If you were to swing by our kitchen this season, you would indeed find us enjoying copious and frequent mugs of black tea during quarantine. And on the days when I’m really lucky, you might also find my kids cooking, baking, and churning out gorgeous loaves of bread, lofty and beautiful cakes, and rich rhubarb ice cream for us to savor as well.
Are we eating too much wheat, sugar, and other comfort foods these days? Last week, I would have laughed, and said, “YES!” But this week? I’m going to say no. We’re simply… enjoying a few treats during this time hunkered down at home. And not unlike our garden and house projects, foraging trips to the woods, and hours in the workshop, it’s just another piece of how we’re getting by. No judgment, no baggage, just us: surviving (and even thriving) during quarantine. How comforting it feels to put down that judgment and negativity. Exhale.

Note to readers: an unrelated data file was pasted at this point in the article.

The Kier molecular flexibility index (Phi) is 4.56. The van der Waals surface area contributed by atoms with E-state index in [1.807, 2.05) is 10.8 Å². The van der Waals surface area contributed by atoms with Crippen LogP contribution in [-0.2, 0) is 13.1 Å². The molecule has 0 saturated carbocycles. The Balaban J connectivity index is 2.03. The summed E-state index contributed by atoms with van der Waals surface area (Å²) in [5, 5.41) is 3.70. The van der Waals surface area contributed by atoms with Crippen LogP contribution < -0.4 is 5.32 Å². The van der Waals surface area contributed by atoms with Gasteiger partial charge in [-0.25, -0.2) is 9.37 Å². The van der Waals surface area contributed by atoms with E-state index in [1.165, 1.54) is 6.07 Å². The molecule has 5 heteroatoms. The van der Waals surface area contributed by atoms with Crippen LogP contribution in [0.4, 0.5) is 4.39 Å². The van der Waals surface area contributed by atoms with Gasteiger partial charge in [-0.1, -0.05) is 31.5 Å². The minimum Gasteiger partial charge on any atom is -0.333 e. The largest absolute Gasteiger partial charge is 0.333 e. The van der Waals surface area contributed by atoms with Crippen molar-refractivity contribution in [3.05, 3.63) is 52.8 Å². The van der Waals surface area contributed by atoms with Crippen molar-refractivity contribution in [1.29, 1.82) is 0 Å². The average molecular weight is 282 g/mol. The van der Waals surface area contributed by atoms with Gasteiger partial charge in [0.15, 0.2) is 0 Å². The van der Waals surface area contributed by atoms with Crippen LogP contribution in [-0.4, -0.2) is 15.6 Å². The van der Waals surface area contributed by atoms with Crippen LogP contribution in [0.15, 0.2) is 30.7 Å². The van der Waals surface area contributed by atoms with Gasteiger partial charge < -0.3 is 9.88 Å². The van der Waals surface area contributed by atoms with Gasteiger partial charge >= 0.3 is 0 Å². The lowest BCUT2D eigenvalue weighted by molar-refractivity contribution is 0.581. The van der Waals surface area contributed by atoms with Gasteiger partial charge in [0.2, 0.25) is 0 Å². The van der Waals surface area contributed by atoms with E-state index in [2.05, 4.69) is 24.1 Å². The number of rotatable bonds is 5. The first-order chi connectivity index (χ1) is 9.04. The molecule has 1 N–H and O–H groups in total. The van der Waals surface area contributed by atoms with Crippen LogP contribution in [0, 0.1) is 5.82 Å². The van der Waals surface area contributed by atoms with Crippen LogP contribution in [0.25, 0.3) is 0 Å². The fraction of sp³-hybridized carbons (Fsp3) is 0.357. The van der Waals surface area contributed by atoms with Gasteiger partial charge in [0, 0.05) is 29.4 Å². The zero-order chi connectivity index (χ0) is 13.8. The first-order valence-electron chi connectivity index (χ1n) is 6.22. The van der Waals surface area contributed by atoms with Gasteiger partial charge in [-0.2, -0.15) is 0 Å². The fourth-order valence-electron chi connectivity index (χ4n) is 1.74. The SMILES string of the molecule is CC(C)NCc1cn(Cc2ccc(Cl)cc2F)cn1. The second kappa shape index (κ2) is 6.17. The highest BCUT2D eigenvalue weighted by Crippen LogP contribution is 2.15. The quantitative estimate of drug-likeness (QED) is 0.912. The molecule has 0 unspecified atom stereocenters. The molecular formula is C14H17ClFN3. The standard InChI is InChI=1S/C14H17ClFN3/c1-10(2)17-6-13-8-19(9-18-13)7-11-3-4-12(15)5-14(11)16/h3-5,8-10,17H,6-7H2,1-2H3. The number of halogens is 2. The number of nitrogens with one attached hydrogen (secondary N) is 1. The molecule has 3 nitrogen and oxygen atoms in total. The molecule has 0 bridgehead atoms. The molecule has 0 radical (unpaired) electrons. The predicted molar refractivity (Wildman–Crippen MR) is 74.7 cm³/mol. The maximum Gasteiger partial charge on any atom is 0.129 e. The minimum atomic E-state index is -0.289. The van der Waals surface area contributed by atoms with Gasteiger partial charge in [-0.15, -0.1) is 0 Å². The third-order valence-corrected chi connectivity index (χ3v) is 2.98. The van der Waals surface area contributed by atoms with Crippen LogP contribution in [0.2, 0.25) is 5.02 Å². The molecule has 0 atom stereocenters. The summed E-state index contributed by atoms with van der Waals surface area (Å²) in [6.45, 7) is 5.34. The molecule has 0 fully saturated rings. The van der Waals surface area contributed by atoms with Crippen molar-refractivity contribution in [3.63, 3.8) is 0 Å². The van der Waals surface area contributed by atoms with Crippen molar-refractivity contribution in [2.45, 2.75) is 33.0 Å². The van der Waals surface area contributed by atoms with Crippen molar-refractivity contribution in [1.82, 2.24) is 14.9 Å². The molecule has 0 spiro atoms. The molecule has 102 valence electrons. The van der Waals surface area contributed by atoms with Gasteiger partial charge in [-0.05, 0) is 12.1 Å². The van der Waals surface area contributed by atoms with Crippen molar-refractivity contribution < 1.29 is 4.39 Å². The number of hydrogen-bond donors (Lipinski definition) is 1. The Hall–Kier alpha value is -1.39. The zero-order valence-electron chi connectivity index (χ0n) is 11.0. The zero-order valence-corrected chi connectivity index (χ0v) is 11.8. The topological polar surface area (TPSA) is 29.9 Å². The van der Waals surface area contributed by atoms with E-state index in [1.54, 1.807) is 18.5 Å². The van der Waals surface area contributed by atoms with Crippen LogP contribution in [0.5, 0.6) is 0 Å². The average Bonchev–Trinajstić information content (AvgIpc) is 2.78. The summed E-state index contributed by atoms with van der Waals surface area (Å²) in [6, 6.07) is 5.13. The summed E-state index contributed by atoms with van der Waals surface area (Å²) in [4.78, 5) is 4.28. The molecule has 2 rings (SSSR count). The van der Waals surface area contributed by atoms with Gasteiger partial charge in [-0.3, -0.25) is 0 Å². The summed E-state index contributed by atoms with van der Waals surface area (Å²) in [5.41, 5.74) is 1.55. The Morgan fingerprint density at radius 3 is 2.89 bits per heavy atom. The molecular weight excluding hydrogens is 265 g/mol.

How about you? What are you gravitating toward this season? Is it more in the neighborhood of yoga or dark chocolate? Television binging or deep meditation? Lattes or herbal infusions?
All are valid. There’s no shame in your coping game, friends.
At 13, Lupine is more on her game offering content these days than I am. She’s created and uploaded a weekly craft video for kids, while I’ve stood here froze, a deer in the headlights. (Her latest video is here if you’ve been waiting.)
But goodness. It’s all a lot to integrate right now, isn’t it?
I thought I’d be productive during quarantine: making and donating masks to our small town hospital; doing Instagram live videos for LüSa Organics customers and blog fans; offering book readings and free classes with content from my books.
But here I am, just slowly processing it all.
And perhaps that alone is enough.